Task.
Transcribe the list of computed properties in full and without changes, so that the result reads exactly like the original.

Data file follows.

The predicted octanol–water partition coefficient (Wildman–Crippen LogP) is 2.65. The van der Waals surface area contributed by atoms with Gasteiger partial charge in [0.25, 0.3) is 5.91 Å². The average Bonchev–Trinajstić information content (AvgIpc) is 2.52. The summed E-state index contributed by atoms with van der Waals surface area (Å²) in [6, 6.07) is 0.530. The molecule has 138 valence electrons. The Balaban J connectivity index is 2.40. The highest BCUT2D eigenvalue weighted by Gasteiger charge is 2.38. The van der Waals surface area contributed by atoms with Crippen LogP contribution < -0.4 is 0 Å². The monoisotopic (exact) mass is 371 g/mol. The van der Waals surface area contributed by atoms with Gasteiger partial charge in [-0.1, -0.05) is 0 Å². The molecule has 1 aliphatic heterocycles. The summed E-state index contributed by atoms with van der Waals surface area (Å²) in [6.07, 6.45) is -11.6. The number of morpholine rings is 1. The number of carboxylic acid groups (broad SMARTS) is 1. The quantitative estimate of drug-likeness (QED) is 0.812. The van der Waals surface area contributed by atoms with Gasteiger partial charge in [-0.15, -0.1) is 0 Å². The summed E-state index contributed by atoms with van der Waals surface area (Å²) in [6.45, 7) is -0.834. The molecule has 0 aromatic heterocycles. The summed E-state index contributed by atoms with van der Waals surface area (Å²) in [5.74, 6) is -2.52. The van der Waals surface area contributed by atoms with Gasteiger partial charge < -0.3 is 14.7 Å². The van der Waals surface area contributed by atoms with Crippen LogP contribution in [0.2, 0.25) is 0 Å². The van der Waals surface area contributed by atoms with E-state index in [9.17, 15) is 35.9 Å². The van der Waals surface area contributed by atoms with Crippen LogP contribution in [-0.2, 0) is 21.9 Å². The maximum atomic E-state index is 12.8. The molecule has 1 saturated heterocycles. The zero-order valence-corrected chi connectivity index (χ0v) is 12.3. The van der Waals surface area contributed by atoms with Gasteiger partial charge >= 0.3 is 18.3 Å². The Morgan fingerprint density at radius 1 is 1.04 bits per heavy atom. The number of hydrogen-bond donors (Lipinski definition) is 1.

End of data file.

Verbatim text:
The predicted octanol–water partition coefficient (Wildman–Crippen LogP) is 2.65. The van der Waals surface area contributed by atoms with Gasteiger partial charge in [0.25, 0.3) is 5.91 Å². The average Bonchev–Trinajstić information content (AvgIpc) is 2.52. The summed E-state index contributed by atoms with van der Waals surface area (Å²) in [6, 6.07) is 0.530. The molecule has 138 valence electrons. The Balaban J connectivity index is 2.40. The highest BCUT2D eigenvalue weighted by Gasteiger charge is 2.38. The van der Waals surface area contributed by atoms with Crippen LogP contribution < -0.4 is 0 Å². The monoisotopic (exact) mass is 371 g/mol. The van der Waals surface area contributed by atoms with Gasteiger partial charge in [-0.1, -0.05) is 0 Å². The molecule has 1 aliphatic heterocycles. The summed E-state index contributed by atoms with van der Waals surface area (Å²) in [6.07, 6.45) is -11.6. The number of morpholine rings is 1. The number of carboxylic acid groups (broad SMARTS) is 1. The quantitative estimate of drug-likeness (QED) is 0.812. The van der Waals surface area contributed by atoms with Gasteiger partial charge in [-0.15, -0.1) is 0 Å². The summed E-state index contributed by atoms with van der Waals surface area (Å²) in [6.45, 7) is -0.834. The molecule has 0 aromatic heterocycles. The summed E-state index contributed by atoms with van der Waals surface area (Å²) in [5.74, 6) is -2.52. The van der Waals surface area contributed by atoms with Gasteiger partial charge < -0.3 is 14.7 Å². The van der Waals surface area contributed by atoms with Crippen LogP contribution in [0.2, 0.25) is 0 Å². The van der Waals surface area contributed by atoms with E-state index in [9.17, 15) is 35.9 Å². The van der Waals surface area contributed by atoms with Crippen LogP contribution in [-0.2, 0) is 21.9 Å². The maximum atomic E-state index is 12.8. The molecule has 1 saturated heterocycles. The zero-order valence-corrected chi connectivity index (χ0v) is 12.3. The van der Waals surface area contributed by atoms with Gasteiger partial charge >= 0.3 is 18.3 Å². The Morgan fingerprint density at radius 1 is 1.04 bits per heavy atom. The number of hydrogen-bond donors (Lipinski definition) is 1.